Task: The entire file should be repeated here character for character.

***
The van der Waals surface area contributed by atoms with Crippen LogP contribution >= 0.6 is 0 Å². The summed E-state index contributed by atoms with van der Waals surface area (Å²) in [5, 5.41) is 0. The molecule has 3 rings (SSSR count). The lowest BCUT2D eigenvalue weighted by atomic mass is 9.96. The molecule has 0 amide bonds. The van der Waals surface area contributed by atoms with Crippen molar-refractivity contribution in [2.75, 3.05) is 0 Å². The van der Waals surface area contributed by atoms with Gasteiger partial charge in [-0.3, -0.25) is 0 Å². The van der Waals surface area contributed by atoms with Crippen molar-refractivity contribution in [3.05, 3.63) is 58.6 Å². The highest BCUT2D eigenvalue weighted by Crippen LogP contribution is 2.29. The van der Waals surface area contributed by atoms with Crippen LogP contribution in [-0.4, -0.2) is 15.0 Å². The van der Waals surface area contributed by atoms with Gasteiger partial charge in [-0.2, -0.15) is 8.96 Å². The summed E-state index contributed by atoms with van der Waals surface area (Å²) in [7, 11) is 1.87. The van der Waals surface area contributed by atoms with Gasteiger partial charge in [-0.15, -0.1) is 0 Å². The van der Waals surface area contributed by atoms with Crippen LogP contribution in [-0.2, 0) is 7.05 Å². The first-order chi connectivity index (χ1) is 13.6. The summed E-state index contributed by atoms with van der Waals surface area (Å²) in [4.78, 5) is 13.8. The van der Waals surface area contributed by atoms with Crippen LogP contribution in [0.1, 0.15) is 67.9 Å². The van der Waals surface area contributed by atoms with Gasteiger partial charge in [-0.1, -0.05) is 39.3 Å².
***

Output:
The van der Waals surface area contributed by atoms with Crippen LogP contribution >= 0.6 is 0 Å². The summed E-state index contributed by atoms with van der Waals surface area (Å²) in [5, 5.41) is 0. The molecule has 3 rings (SSSR count). The lowest BCUT2D eigenvalue weighted by atomic mass is 9.96. The molecule has 0 amide bonds. The van der Waals surface area contributed by atoms with Crippen molar-refractivity contribution in [2.75, 3.05) is 0 Å². The van der Waals surface area contributed by atoms with Gasteiger partial charge in [-0.3, -0.25) is 0 Å². The van der Waals surface area contributed by atoms with Crippen molar-refractivity contribution in [3.05, 3.63) is 58.6 Å². The highest BCUT2D eigenvalue weighted by Crippen LogP contribution is 2.29. The van der Waals surface area contributed by atoms with Crippen LogP contribution in [-0.4, -0.2) is 15.0 Å². The van der Waals surface area contributed by atoms with Gasteiger partial charge in [-0.2, -0.15) is 8.96 Å². The summed E-state index contributed by atoms with van der Waals surface area (Å²) in [7, 11) is 1.87. The van der Waals surface area contributed by atoms with Gasteiger partial charge in [-0.15, -0.1) is 0 Å². The van der Waals surface area contributed by atoms with Crippen LogP contribution in [-0.2, 0) is 7.05 Å². The first-order chi connectivity index (χ1) is 13.6. The summed E-state index contributed by atoms with van der Waals surface area (Å²) in [4.78, 5) is 13.8. The van der Waals surface area contributed by atoms with Crippen LogP contribution in [0.1, 0.15) is 67.9 Å². The van der Waals surface area contributed by atoms with Gasteiger partial charge in [-0.1, -0.05) is 39.3 Å².